Ironically, the needs to be filled in city living fit many suburban and even country living scenarios as well. In fact, the city interior offers inspiration and confidence for furnishing spaces in many settings, inside the city and beyond its limits.
Manners and Manors
Urban living is considered high-style and sophisticated. The finest manners are expected, of course, in metropolitan dining, at the theater, in business transactions and in private entertaining. It is interesting that manners seem to be influenced by the interior setting, by the architecture and decor itself. Winston Churchill once stated, "We build our buildings, then they shape us."
Refinement in interior furnishings encourages graciousness in manners. Another way to put this, "When you treat people as though they deserve the best, they tend to live up to your expectations." This high-brow culture experience is best created with a manor approach to furnishing the interior. Some may see this as manners by intimidation, others as awestruck manners. Perhaps a better expression is, "Good manners as a result of respect, refinement and a commitment to gracious living."
In both the imagination and reality a manor is a grand, stately home set on a sprawling estate. Wealth is implicit, and no-expense-spared is the rule in planning and purchasing furnishing items for both the appreciation and indulgence of the owners and to impress others. This attitude also requires the finest of quality design plans to be executed. Beauty is implied in its highest and most cultured form, whatever the style.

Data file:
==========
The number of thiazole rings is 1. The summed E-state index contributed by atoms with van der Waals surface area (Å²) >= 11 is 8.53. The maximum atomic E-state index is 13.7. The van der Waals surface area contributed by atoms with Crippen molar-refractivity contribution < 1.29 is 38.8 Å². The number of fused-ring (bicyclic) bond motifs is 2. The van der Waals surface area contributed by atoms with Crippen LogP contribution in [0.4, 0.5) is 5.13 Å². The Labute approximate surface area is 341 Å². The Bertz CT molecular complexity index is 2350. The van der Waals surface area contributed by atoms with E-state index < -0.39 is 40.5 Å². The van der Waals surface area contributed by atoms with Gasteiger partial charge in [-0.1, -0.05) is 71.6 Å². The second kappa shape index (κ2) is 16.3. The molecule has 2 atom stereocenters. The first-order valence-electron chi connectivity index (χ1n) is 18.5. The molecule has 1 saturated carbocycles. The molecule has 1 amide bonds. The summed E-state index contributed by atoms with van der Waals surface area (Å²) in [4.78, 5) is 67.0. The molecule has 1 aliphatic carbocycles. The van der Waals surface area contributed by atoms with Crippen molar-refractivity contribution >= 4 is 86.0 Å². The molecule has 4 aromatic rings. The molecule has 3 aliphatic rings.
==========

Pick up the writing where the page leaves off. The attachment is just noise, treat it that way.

Lifestyle is a determining factor of the overall theme. Where a person may have an extraordinarily busy schedule, simplicity of furnishings means less upkeep. "Less is more," an adage first coined by Louis Sullivan, an architect of city buildings, means many things. Among them less clutter means more efficiency, more freedom and less upkeep required. This philosophy is particularly appealing to the "techie" crowd-gadget-oriented, wired young and middle-aged professionals love this sleek international modern approach.
Conversely, metropolitan living also can mean a lifestyle where fashion, art collection, theater patronization and life generally is achieved by surrounding oneself in lavish cultural richness.
Floor and Wall Treatments
Like manor houses, hard flooring of stone, brick or ceramic is used although not so frequently. More common is wood floors, often overlaid with area rugs-Oriental, folk, Tibetan (the latest rage), European rugs (particularly French Aubusson or Savonneri) and Portuguese needlepoint rugs or needlepoints from China, which are far less costly.